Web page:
The Philadelphia Museum of Art is a recognizable icon even to those who have never set foot in the city. Immortalized in the movie Rocky, when a sweatsuit-clad Sylvester Stallone bounded up the stairs while training for his big fight, the museum became a symbol of the working-class tenacity that Philadelphians are known for.
On September 6, those steps will host a different kind of blue-collar battle: the museum security guards will be holding a rally in support of the Employee Free Choice Act (EFCA) and their right to form a union.
The guards are employees of AlliedBarton, a Pennsylvania-based company that provides subcontracted security guards for a variety of businesses. More than 85 percent of Philadelphia’s security guards work for AlliedBarton, including the guards at Temple University and the University of Pennsylvania. At the art museum, the AlliedBarton guards make $10.03 per hour regardless of seniority, and only recently won the right to up to three paid sick days a year.
Until 1993, when the museum began contracting out its security work to AlliedBarton, the security guards had been members of District Council 33 of the American Federation of State, County and Municipal Employees. The move was one part of a broader effort by then-Philadelphia mayor, now Pennsylvania Governor Ed Rendell, to cut costs out of the city’s labor contracts. Before AlliedBarton took over, the security guards were making $14 per hour (more than $20 in today’s dollars) and received full benefits.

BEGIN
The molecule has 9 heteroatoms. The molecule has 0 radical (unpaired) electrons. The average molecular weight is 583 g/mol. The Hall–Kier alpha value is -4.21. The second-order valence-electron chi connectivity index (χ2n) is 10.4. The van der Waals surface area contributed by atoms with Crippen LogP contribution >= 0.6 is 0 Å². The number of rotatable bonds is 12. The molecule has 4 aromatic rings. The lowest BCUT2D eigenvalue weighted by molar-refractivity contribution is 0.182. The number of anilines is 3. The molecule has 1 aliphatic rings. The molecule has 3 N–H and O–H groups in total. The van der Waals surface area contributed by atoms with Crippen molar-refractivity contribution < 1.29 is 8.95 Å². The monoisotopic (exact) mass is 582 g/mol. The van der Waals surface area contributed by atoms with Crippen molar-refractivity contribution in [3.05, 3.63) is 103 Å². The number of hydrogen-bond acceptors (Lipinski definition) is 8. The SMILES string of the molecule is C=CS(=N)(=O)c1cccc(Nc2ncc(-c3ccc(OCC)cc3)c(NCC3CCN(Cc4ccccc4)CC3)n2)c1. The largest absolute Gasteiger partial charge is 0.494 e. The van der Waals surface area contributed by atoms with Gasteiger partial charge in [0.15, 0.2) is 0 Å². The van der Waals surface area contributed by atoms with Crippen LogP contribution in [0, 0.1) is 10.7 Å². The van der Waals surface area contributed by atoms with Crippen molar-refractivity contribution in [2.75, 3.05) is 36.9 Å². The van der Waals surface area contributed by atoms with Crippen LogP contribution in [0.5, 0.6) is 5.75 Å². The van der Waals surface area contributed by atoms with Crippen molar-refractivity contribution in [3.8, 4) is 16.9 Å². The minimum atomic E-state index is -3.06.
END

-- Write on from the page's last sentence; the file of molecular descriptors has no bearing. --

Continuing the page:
Despite months of organizing, the guards face an uphill battle. Because of a caveat in the National Labor Relations Act, the security officers cannot be part of the same bargaining unit as other non-guard union employees at the museum. SEIU attempted to organize AlliedBarton security guards throughout Philadelphia in 2006, but abruptly gave up. So the museum guards decided to form their own union, the independent Philadelphia Security Officers Union, and in December 2008 a majority of them signed cards expressing their desire to become members. But AlliedBarton has thus far refused to recognize the union.
Security guard Jennifer Collazo, a five-year employee of AlliedBarton and a US Army veteran who served in Afghanistan, has been working with Philadelphia Jobs With Justice to try to organize her fellow employees since June, just a few weeks after AlliedBarton sent her to the art museum. “You’re fighting a couple of demons,” she says of the workers’ struggle, as employers blame stagnant pay on the bad economy, and her fellow guards fear for their jobs if they rock the boat. This year the guards were promised a 25-cent raise, only to have it revoked. Collazo also says she is regularly sent home early from her shifts due to overstaffing.
Jobs With Justice organizer Fabricio Rodriguez believes that the museum, which has the ability to set rules for labor standards with its subcontractors, may be in violation of Philadelphia’s prevailing wage law and the guards eligible for back wages. He also sees the guards’ struggle for recognition as a clear example of the need for national labor law reform.